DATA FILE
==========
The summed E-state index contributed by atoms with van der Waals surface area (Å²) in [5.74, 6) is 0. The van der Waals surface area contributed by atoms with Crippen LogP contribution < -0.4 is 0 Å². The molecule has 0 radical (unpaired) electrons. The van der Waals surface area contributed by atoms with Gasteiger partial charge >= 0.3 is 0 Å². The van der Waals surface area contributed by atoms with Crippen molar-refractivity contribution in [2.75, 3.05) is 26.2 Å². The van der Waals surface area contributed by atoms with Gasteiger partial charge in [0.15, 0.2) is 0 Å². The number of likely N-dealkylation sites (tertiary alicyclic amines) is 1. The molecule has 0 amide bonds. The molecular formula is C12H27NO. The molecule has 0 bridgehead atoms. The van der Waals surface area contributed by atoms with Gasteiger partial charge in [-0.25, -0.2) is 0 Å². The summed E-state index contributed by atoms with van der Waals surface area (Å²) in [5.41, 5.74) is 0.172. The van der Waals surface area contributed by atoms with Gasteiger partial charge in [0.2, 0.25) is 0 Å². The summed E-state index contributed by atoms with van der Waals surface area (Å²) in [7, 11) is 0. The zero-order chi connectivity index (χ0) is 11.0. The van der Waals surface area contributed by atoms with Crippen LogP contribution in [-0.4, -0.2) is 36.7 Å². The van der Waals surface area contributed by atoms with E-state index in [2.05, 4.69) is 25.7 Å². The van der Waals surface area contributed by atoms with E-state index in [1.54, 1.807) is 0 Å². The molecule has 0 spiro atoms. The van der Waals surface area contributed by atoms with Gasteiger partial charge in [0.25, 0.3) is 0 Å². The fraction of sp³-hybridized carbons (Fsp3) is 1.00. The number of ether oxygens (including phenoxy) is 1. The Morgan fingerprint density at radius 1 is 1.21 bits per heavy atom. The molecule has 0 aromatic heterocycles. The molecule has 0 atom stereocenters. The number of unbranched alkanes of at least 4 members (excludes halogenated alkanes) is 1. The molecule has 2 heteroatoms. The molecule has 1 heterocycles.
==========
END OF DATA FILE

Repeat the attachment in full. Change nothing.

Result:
The summed E-state index contributed by atoms with van der Waals surface area (Å²) in [5.74, 6) is 0. The van der Waals surface area contributed by atoms with Crippen LogP contribution < -0.4 is 0 Å². The molecule has 0 radical (unpaired) electrons. The van der Waals surface area contributed by atoms with Gasteiger partial charge >= 0.3 is 0 Å². The van der Waals surface area contributed by atoms with Crippen molar-refractivity contribution in [2.75, 3.05) is 26.2 Å². The van der Waals surface area contributed by atoms with Gasteiger partial charge in [0.15, 0.2) is 0 Å². The number of likely N-dealkylation sites (tertiary alicyclic amines) is 1. The molecule has 0 amide bonds. The molecular formula is C12H27NO. The molecule has 0 bridgehead atoms. The van der Waals surface area contributed by atoms with Gasteiger partial charge in [-0.25, -0.2) is 0 Å². The summed E-state index contributed by atoms with van der Waals surface area (Å²) in [5.41, 5.74) is 0.172. The van der Waals surface area contributed by atoms with Gasteiger partial charge in [0.2, 0.25) is 0 Å². The summed E-state index contributed by atoms with van der Waals surface area (Å²) in [7, 11) is 0. The zero-order chi connectivity index (χ0) is 11.0. The van der Waals surface area contributed by atoms with Crippen LogP contribution in [-0.4, -0.2) is 36.7 Å². The van der Waals surface area contributed by atoms with E-state index in [2.05, 4.69) is 25.7 Å². The van der Waals surface area contributed by atoms with E-state index in [1.54, 1.807) is 0 Å². The molecule has 0 spiro atoms. The van der Waals surface area contributed by atoms with Gasteiger partial charge in [0.25, 0.3) is 0 Å². The fraction of sp³-hybridized carbons (Fsp3) is 1.00. The number of ether oxygens (including phenoxy) is 1. The Morgan fingerprint density at radius 1 is 1.21 bits per heavy atom. The molecule has 0 aromatic heterocycles. The molecule has 0 atom stereocenters. The number of unbranched alkanes of at least 4 members (excludes halogenated alkanes) is 1. The molecule has 2 heteroatoms. The molecule has 1 heterocycles.